Gay College Football Star Michael Sam Makes History
The NFL offseason is here, and not even two weeks removed from the Super Bowl, we have some groundbreaking news. It’s not really drama per se, but it is a first, and every comment, every headline will be analyzed-- this is a scrutinized-under-a-microscope type of story. We are talking about Michael Sam, the 6’2” defensive end from Missouri, who made headlines recently with his announcement that he is gay.
This is the second announcement of a high-profile athlete pronouncing his sexual orientation; the first was Jason Collins, a long-time NBA center, who made his announcement towards the end of the 2012-13 NBA season.
I am deeply happy to see Sam make this announcement. While Collins may have been the first pro athlete to make such an announcement, Collins did it as he gazed into the sunset towards the end of his final season in his NBA career, whereas Sam has yet to even begin his career in the NFL.
There is no better time for a player to be in Collins's, Sam’s, or anyone else's shoes who makes such an announcement. No person, athlete or not, should ever have to hide anything which is such a deep part of who he or she is. In an ideal world, family, friends, teachers and other peers would provide whatever support they need to act as themselves. It certainly seems like Sam had this support network.
It is worth nothing that Sam's team knew all year about him being gay. It was hardly a big deal. That is the attitude that should translate to the NFL.
No matter how he is treated by the draft, the NFL and other players, how Sam handles the next couple years of his career will undoubtedly set a major precedent for future athletes. He has paved the way for other athletes to make the same announcement. He has made history in the NFL. What makes this so important and significant is the lasting impact this will have on people inside and outside the sport. Someday, a player announcing that he is gay will be the same thing as a player announcing that he is straight-- that is, not news.
Unlike many people making critical decisions in their lives, Sam doesn’t have any historical data to support his decision or how to handle the next steps in his life. This is a monumental occasion that will reverberate through the sporting world and provide unspoken support to so many current and future athletes. These athletes can learn and rest assured that when they feel the time is right for them, they will be treated with the dignity and respect that I am confident Michael Sam will be.
I commend Sam and his decision. Now let’s take a look at how this will affect his draft stock.
Michael Sam was pegged by many as a fourth- or fifth-round flier who could peak as high at the late-third-round. Compared to top players at their position, Sam lacks height as a top DE and speed as a top OLB. He was never going to be drafted in the first two rounds. Guys like Kyle Van Noy (DE, BYU) and Trent Murphy (DE, Stanford) are likely second-round picks, and in a size-and-speed comparison, Sam doesn’t equate.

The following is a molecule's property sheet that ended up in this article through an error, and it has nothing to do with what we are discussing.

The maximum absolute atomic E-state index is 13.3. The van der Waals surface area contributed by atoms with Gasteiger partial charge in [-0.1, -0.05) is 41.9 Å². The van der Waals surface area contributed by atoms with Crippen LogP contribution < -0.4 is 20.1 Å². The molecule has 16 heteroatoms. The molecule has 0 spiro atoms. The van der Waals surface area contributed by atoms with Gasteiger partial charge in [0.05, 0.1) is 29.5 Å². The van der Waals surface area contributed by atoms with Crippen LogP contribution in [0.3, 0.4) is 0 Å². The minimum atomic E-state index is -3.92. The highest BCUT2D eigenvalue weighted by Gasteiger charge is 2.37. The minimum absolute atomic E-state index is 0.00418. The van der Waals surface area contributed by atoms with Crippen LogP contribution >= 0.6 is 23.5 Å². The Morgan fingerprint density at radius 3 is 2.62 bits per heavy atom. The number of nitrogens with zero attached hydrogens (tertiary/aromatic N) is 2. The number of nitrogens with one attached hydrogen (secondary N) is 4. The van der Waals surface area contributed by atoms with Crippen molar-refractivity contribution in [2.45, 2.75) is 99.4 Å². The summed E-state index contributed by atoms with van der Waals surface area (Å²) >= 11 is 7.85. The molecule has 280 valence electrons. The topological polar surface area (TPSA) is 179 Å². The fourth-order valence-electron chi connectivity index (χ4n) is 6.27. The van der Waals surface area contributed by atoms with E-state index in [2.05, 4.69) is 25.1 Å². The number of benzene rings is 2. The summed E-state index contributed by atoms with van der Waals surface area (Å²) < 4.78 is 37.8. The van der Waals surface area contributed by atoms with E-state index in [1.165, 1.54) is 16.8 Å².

Now, looking at him as a third, fourth or fifth-round pick, should a GM consider the possibility of Michael Sam as a distraction? Remember that the media is going to soak this story in and ask every player from the starting quarterback to the third-string practice-squad kicker what their opinion is of having an openly gay teammate. Is that really a distraction? If you consider winning the Heisman trophy before a big bowl game a distraction, then sure. Players from almost every team are currently being asked their sentiments about the topic. Will GMs be nervous of the repercussions of roster moves surrounding the player? The truth is, it's no more a distraction than any other big news-worthy story, and any GM who tries to make that argument is lying to himself.
Players similar to Michael Sam include linebackers Jonathan Brown (Illinois) and Prince Shembo (Notre Dame), who will be lined up next to him in the third to fifth rounds when a team is looking at the linebacker position. Team draft boards, though, are not exactly what many of us think of them. Not taking in to account trades and compensatory picks, most teams have the opportunity to draft seven players to their team, and how they draft these players is highly dependent on their own strategy, their needs, and all th team around them who might be drafting similar players.
Michael Sam will take up a roster spot on someone’s team as a draft pick. Sam has earned it, and he deserves to be drafted. Where he gets drafted will have a big impact on his pocket. Based on sporttrac.com, the first pick in the third round received a four-year deal worth $3,126,304 plus a $703,304 signing bonus, while the first pick in the fourth round received a four-year deal worth $2,739,528 plus a $497,028 signing bonus and the first pick in the fifth round received a four-year deal worth $2,400,512 plus a $215,512 bonus. While I hope Sam’s draft stock will be unaffected by his announcement, if it were to be, the financial impact is big, but not as big as what it would mean to him and his family, and certainly not as big as what it says about the NFL GMs who passed on Sam. Let's hope he gets drafted exactly where he would have if he hadn't made the announcement.
Good luck to Michael Sam!